Night shifts proven to benefit parent-child relationship, UW study says
SEATTLE – The usual 9 a.m. to 5 p.m. shift is not the only schedule that’s beneficial to a parent-child relationship, according to a University of Washington study.
The new UW study suggests that the night shift has proven to have positive effects on child behavior and relationship with parents.
“Given the strains these schedules can put on parents' sleep schedules and mental health, I had not anticipated that finding,” said Christine Leibbrand, UW sociology graduate student and author of the study. “This suggests that in two-parent families, these schedules can be important resources for balancing work and family.”
Taking information from the National Longitudinal Survey of Youth, which followed a group of nearly 13,000 parents in 1979 and their children in 1986, Leibbrand began comparing parents’ work schedules with reports of their child’s behavior. Adolescents ages five to 15 were given a 28-question survey that covered anxiety, aggression, and getting along with peers.
Leibbrand found that a mother’s night shift tended to have benefits for boys and girls, especially when they’re younger. At the same time, a father’s night shift coincided with behavioral benefits among boys.
“Positive associations between night shifts and children's behavioral outcomes suggests that parents may be using these schedules to spend more time with children or to be with their children during particularly important times of the day such as right after school,” she said. "This parental time and support could have important benefits for children and their emotional health.”
The potential benefits of nonstandard schedules, like night shifts, tend to be larger with younger kids, as this early stage in life is crucial for development and maturity, advises Leibbrand.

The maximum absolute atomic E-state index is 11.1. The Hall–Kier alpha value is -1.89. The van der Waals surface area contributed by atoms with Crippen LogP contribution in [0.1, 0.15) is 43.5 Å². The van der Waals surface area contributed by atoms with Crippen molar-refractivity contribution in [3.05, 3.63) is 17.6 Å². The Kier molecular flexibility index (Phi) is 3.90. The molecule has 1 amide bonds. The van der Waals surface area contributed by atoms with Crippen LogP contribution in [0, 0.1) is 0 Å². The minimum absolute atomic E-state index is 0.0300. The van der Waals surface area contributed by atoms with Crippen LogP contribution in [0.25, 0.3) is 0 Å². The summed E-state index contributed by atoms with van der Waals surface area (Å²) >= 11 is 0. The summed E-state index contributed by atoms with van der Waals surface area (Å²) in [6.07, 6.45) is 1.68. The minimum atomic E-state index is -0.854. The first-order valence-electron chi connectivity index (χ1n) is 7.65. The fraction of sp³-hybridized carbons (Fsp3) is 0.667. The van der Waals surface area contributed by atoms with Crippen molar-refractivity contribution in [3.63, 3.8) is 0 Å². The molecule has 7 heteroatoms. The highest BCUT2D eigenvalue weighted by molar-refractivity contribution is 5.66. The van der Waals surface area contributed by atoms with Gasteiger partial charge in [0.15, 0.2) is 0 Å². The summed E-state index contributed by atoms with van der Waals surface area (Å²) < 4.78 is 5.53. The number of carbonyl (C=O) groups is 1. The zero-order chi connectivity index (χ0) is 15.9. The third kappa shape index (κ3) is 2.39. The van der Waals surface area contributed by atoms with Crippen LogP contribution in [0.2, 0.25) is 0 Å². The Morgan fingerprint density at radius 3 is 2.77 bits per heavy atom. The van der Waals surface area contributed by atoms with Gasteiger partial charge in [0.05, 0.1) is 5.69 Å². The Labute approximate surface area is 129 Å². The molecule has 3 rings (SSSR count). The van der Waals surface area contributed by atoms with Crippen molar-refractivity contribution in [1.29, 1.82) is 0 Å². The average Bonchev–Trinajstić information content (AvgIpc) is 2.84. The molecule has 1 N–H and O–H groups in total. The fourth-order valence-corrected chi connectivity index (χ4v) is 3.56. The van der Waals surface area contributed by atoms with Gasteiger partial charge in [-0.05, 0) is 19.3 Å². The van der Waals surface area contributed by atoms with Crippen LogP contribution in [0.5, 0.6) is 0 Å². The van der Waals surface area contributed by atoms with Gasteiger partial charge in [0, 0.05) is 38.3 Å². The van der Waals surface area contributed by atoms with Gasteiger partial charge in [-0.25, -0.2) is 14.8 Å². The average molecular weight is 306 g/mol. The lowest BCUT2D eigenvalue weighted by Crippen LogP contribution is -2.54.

Leibbrand also found that a mother’s rotating or split shift was associated with greater problems among boys of all ages, including older girls. In contrast, a father’s split shift had negative impacts on boys.
“Rotating and split shifts can be very disruptive and make it really difficult for parents to make plans with children and be present on a consistent basis,” she said. “Given that stability tends to be very important for children's development, this kind of disruption could lead some kids to act out or feel depressed or anxious."
Since most of the kids aged out of the survey by 2006, how these issues affect modern day relationships is also put into question. With technology transforming the way children play and learn, not to mention the number of adults who work remotely, child behavior and a family’s quality of life is constantly changing, she added.
“Parents want their children to be healthy and happy, and will often do all they can to make that happen, including working evening or night shifts so they can spend more time with their families,” she said. “However, many parents do not have the flexibility to decide when to work, and when these work schedules are imposed on families, it's not only the parents that can suffer, but their children as well.”